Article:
The proposal would shift the funds to help maintain medical assistance programs for the poor and the elderly. The Wisconsin Medical Society, representing hundreds of Wisconsin physicians, is against the idea, suggesting it would undermine the fund and possibly push the state into a medical malpractice insurance crisis.
The fund helps cover medical malpractice claims against Wisconsin health providers.
In recent testimony before the Legislature’s Joint Finance Committee, Gomez defended the governor’s proposal, noting that the fund currently has assets of $600 million.
"We have evaluated the impact of the one-time fund transfer, and we believe there will be no immediate risk to cover any claims," Gomez said in an interview a day after his testimony. "There is no risk of a patient not being covered by the assets of the fund."
Other issues that Gomez said will be on his department’s "radar screen" include: credit scoring as a form of insurance underwriting; the marketing practices of insurance companies selling products to the elderly; the practice of debt cancellation contracting; and the problems small employers face in obtaining health insurance.
Asked to describe his philosophy as a regulator, Gomez said: "I have a real desire to make sure that consumers are protected in all sorts of insurance-related matters. With that said, I also recognize that the industry, if it is going to be a healthy industry, has to be able to honestly resolve issues with this office. A healthy tension has to be maintained between this office as a regulatory body and the industry so that there is dialog and an understanding that issues will come up from the consumers’ side of the fence."
Some who represent consumer interests hope the new commissioner will not only aggressively regulate the industry to protect the people, but also help Wisconsin residents find – and keep – their health care coverage. Although the state’s uninsured population remains low compared with those of other states, the number of Wisconsin residents going without health insurance is increasing.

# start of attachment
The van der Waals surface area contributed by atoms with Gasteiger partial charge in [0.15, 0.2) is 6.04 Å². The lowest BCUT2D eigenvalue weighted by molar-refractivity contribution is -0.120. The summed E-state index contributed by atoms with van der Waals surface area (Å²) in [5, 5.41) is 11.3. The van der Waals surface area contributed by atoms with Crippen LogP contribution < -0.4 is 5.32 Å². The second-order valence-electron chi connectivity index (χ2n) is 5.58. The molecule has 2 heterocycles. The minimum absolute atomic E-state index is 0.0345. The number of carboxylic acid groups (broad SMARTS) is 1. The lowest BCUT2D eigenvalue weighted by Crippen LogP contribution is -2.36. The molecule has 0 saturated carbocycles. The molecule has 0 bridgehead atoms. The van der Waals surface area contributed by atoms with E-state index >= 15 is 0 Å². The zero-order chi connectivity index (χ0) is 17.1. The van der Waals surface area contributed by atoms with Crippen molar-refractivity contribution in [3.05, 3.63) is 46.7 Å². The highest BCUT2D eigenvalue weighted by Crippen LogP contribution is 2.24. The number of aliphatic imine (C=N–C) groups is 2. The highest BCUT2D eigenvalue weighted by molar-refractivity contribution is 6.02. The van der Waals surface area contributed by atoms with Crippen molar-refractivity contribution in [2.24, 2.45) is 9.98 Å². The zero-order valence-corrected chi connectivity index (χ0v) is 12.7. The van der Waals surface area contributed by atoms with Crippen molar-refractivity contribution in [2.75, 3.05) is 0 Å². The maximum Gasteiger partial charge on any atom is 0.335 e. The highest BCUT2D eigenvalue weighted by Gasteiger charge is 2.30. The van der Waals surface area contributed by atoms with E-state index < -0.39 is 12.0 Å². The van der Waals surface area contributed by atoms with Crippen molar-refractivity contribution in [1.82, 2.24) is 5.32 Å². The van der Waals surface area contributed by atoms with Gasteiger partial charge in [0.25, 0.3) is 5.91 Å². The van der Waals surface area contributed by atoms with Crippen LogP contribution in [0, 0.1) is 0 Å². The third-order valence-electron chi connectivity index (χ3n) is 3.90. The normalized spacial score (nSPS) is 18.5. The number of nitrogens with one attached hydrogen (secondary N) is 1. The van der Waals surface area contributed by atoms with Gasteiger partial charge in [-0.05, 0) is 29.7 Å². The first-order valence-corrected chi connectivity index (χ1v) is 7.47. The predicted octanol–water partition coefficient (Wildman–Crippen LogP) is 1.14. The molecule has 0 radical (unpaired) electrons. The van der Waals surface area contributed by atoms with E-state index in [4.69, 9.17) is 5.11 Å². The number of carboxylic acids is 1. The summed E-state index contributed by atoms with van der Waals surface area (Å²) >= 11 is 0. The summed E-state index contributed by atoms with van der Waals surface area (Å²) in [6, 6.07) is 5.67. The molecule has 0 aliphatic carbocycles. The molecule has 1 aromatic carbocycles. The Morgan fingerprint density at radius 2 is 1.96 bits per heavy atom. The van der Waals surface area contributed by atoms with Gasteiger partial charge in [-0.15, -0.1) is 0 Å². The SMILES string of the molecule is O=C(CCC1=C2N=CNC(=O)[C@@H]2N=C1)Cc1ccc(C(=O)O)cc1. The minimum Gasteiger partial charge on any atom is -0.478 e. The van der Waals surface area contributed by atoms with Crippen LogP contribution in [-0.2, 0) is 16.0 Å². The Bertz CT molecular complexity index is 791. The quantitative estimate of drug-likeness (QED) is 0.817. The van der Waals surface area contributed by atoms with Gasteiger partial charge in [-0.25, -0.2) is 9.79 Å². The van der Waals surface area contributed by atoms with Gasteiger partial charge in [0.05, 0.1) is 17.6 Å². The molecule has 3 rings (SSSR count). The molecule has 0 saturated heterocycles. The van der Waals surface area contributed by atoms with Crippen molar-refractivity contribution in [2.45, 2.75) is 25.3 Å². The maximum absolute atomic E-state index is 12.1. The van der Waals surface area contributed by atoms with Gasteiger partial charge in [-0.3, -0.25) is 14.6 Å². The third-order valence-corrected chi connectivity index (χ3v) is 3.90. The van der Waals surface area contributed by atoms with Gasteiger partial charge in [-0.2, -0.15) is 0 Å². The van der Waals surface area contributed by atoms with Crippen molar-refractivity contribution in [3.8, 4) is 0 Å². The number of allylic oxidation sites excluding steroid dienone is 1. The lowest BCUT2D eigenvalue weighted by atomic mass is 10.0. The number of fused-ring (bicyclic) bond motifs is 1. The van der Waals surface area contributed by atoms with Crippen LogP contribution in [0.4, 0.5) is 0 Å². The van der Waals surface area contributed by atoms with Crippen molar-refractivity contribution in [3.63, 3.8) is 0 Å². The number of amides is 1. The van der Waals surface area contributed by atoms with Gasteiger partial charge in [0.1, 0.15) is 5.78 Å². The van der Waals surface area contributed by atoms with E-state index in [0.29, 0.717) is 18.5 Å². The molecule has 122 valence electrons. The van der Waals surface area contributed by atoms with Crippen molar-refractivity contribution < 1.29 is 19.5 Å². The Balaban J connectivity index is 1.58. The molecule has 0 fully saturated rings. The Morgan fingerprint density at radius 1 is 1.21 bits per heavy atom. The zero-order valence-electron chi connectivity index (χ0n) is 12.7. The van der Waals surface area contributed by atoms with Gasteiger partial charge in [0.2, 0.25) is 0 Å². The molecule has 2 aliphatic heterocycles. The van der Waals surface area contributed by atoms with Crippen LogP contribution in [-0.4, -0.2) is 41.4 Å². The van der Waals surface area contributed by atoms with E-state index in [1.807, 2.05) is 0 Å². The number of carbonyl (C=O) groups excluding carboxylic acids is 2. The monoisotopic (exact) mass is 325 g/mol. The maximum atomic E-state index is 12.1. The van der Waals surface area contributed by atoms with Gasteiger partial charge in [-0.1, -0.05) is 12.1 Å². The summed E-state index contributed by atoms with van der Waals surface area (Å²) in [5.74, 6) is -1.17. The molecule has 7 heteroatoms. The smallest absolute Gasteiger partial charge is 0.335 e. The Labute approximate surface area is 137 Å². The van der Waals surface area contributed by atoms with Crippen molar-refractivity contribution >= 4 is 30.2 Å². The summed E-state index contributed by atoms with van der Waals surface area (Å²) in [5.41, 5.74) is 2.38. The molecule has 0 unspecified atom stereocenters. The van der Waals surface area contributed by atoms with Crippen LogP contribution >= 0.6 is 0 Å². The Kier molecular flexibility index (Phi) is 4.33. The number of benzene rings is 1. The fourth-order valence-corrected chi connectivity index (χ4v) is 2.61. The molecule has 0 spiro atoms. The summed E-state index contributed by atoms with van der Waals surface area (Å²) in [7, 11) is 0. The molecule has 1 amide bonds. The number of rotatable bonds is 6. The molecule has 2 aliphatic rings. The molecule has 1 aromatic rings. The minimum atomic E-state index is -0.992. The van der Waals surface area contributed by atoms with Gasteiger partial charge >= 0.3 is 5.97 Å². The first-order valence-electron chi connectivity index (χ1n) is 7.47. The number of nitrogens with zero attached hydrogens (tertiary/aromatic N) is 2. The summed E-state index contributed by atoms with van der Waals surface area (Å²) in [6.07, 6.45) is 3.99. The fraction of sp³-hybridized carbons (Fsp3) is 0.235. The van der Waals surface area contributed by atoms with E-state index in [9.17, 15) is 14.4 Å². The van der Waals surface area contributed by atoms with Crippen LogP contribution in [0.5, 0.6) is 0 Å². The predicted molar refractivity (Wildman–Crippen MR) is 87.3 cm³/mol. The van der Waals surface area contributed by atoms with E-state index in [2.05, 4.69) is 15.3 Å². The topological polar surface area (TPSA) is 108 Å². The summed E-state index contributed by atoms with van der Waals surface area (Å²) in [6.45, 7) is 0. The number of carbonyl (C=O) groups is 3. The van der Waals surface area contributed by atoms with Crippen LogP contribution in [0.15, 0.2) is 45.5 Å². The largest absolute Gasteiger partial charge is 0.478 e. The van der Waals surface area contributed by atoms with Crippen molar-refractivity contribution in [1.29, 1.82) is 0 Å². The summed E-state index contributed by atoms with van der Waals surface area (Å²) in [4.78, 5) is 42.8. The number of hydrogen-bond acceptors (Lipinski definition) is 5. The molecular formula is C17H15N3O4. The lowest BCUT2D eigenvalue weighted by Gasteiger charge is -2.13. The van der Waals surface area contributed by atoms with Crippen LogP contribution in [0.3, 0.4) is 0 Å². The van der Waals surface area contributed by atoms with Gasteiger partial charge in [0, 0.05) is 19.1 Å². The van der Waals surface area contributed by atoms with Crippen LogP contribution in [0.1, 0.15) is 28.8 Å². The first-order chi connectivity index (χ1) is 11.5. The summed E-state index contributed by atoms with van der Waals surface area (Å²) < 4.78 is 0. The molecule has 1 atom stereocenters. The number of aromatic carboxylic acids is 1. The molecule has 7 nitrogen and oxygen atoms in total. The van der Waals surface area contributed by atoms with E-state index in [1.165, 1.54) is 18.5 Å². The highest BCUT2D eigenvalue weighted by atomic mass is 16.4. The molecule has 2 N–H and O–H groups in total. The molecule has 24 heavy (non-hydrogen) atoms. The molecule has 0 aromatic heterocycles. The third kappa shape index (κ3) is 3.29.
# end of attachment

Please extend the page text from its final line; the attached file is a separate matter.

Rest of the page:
"Under its new leadership, I hope OCI takes a more proactive stance on health insurance issues and regulations by working with a coalition of health care stakeholders and by formulating policy before problems arise," said Barbara Zabawa, staff attorney for the Center for Public Representation, a consumer advocacy group.
However, representatives of health insurance companies say the OCI already has a track record of balancing consumer interests with maintaining a financially secure insurance market. Joseph Kachelski, spokesman for the Association of Wisconsin Health Plans, doesn’t think that direction should change under Gomez’s leadership.
"It’s pretty clear that Mr. Gomez understands the role of the agency, and sure, there will be issues that we want to work through (OCI) at some point in time," said Kachelski, whose organization represents HMOs. "We don’t have any reason to doubt that we will have a good working relationship with him."
The new commissioner is better known in health insurance circles than other areas of insurance, said Eric Englund, president of the Wisconsin Insurance Alliance, a trade group and lobbying association for property and casualty insurers.
"He’s not someone we’re previously aware of, but having met with him, he seems to be someone who, because of his work for Cobalt, comes to the industry with a fundamental understanding of how insurance operates. He seems to be a quick study by the nature of his educational and insurance background. We’re looking forward to working with him."

April 4, 2003 Small Business Times, Milwaukee